“Scientists say we need at least one-percent to keep the Colorado River delta on life-support,” says David Orr, of the Moab, Utah-based Glen Canyon Action Network. “That’s why we started the One-percent for the Delta Campaign. We’re asking all of the water users in the Colorado basin to donate one-percent of their allocation to help restore the delta. One percent’s not a lot to ask, is it?”

The question is rhetorical, because Orr knows better than anyone that the history of western water politics is based on this paradigm: use it or lose it. That’s why the Colorado and its tributaries are dammed and diverted from Wyoming to the Mexican border. For the water lords’ perspective, it’s better to waste the water than to leave it in the river.

That’s how we got Glen Canyon Dam, one of the world’s greatest desecrations of nature. This concrete plug flooded nearly 300 miles of the Colorado, destroying one of the most glorious canyons on earth. But the impounded water-the equivilent of two years of the river’s entire flow–just sits there. Lake Powell is what’s known as a storage reservoir. It’s there to merely keep the water from reaching the Sea of Cortez where it would be “lost.”

But here’s where we arrive at just how perverse the system has become. Because Lake Powell sits in the middle of a redrock desert, it loses a lot of water every year to evaporation. How much? More than a million acre feet. Moreover, another 350,000 acre feet are absorbed into the sandstone walls of the canyon. All told that represents ten percent of the Colorado’s yearly flow. To put it in perspective: the evaporation loss in a single day is equal to the amount of water used by 17,000 homes in Phoenix over an entire year.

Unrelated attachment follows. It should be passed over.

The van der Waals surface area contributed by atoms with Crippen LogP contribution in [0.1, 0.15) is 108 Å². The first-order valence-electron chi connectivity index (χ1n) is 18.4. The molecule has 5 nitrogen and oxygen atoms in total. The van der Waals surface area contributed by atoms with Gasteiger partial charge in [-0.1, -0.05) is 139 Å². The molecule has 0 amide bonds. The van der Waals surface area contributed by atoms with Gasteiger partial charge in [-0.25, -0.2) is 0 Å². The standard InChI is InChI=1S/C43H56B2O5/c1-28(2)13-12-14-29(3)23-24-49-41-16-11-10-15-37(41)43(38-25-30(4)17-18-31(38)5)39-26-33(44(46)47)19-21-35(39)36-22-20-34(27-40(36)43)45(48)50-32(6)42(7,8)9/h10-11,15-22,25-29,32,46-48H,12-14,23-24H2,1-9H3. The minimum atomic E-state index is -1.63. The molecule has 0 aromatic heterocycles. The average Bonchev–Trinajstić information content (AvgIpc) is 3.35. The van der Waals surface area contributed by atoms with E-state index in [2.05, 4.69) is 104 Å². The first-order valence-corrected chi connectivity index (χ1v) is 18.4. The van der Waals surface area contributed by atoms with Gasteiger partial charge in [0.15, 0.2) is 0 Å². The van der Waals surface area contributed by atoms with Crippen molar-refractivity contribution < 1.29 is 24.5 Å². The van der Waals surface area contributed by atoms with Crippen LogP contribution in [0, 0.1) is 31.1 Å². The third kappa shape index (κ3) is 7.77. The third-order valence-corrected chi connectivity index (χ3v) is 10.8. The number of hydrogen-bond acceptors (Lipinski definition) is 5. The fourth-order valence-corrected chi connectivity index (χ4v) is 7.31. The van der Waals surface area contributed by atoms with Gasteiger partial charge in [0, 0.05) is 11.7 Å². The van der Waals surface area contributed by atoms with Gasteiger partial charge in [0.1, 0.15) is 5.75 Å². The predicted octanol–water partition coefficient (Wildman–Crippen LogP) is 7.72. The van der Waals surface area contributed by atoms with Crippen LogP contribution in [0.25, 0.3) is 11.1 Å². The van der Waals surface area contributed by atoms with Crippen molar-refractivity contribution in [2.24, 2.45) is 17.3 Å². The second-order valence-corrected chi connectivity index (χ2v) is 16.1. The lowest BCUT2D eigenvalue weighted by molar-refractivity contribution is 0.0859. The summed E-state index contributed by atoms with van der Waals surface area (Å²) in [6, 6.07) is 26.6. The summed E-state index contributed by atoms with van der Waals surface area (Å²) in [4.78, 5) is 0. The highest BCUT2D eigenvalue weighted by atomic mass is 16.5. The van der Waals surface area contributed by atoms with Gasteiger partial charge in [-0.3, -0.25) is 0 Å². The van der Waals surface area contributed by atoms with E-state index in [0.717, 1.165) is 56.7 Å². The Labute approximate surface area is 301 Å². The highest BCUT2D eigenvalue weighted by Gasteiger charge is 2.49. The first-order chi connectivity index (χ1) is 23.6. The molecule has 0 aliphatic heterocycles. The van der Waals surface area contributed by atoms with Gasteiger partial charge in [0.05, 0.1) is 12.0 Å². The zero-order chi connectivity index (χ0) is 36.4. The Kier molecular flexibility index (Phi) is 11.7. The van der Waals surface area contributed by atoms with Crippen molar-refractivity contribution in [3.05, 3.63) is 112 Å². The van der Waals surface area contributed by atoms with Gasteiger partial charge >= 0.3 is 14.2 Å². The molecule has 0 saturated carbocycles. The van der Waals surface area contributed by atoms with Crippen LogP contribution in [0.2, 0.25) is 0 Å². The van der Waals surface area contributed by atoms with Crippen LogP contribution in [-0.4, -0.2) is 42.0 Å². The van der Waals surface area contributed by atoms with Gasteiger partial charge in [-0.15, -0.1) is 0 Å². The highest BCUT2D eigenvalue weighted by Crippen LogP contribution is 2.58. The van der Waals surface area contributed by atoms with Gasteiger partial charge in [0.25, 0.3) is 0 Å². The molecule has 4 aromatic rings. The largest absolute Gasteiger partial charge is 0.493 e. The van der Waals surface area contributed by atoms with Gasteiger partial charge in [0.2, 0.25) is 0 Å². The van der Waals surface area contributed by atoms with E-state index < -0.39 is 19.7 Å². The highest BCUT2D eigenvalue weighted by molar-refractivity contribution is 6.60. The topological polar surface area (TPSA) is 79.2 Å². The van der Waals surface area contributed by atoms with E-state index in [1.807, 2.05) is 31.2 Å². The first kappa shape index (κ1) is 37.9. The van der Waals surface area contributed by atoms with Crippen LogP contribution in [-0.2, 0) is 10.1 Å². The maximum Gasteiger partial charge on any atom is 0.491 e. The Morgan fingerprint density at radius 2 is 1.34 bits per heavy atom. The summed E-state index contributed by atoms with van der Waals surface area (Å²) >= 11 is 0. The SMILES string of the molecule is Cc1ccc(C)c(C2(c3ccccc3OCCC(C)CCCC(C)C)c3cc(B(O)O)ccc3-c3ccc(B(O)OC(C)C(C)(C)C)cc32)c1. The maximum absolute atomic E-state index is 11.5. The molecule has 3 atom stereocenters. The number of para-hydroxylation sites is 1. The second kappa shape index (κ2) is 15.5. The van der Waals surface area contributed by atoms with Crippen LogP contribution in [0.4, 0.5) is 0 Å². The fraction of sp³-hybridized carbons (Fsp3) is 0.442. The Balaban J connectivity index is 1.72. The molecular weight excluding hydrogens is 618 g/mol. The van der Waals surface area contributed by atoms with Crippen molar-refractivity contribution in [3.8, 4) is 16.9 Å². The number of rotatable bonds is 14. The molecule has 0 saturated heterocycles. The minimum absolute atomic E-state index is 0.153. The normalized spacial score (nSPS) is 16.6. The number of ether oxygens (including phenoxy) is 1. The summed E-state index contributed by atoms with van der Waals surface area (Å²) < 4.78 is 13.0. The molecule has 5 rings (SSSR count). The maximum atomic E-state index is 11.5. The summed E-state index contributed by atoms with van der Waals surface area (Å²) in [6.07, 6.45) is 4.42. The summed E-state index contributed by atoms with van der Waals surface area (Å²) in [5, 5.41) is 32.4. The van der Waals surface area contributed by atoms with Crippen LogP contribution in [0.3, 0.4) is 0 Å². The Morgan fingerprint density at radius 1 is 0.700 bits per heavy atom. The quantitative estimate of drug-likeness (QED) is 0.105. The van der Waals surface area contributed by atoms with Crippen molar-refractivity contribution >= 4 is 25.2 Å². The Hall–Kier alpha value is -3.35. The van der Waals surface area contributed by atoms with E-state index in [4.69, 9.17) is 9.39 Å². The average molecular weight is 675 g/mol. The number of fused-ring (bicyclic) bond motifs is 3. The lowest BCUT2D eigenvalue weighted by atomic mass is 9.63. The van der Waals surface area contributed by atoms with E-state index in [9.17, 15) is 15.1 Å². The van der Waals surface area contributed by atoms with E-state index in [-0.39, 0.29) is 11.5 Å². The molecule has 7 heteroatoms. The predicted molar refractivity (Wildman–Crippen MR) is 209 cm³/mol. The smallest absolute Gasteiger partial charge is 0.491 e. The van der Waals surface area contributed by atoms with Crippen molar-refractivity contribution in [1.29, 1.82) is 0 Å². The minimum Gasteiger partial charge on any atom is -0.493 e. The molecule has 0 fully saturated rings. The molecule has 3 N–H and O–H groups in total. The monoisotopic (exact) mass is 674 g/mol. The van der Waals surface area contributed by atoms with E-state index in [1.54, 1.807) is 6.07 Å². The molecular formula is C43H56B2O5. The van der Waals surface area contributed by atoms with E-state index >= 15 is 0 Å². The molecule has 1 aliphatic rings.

This grim fact has led to a radical but sensible idea: tear down Glen Canyon dam, restore the canyon and let the water return to the delta, where it can replenish that once teeming oasis. To promote this outlandishly appropriate plan, Orr and his colleagues have taken to the road in a water-tanker truck, stopping at dams along the course of the Colorado, taking a bucket of water from each stop and into pouring the holds of the tanker, ultimately delivering it to the Colorado Delta. They’ve named their truck “Vaquita Rescue”, after the rare porpoise.

This is the face of the new environmental movement: ethnically diverse, smart, theatrical, militant, and armed with a passion for social and ecological justice as well as a sense of humor–true descendents of their mentors David Brower and Edward Abbey.

Riding along with the truck on several of its stops in the Four Corners region was Thomas Morris, the head of the Navajo Medicine Men’s Association. Morris sees the damming of the Colorado as an assault on the cultural and spiritual roots of native people throughout the Southwest. Many of the sites most sacred to Morris and the Navajo tribe are now buried under hundreds of feet of water, destined for Phoenix subdivisions and golf courses.

“Preserving our cultural traditions is more important but harder to do as time goes by,” says Morris. “Indian people have worked hard to gain protection for our spiritual beliefs and practices, for the places where we make prayers, sing songs, and hold ceremonies. We have seen some progress, but there is still a long way to go. Imagine how it might feel if the great cathedrals were bulldozed for strip malls. The Bible tells how Jesus threw the moneychangers out of the temple. We can relate to that when we see our sacred places flooded and turned into tourist attractions.”

Taking down Glen Canyon dam and restoring flows to the mouth of the Colorado would be a big first step toward righting old wrongs on both sides of
the border. CP

Jeffrey St. Clair is editor of CounterPunch. His new book is Killing Trayvons: an Anthology of American Violence (with JoAnn Wypijewski and Kevin Alexander Gray). He can be reached at: sitka@comcast.net. Alexander Cockburn’s Guillotined! and A Colossal Wreck are available from CounterPunch.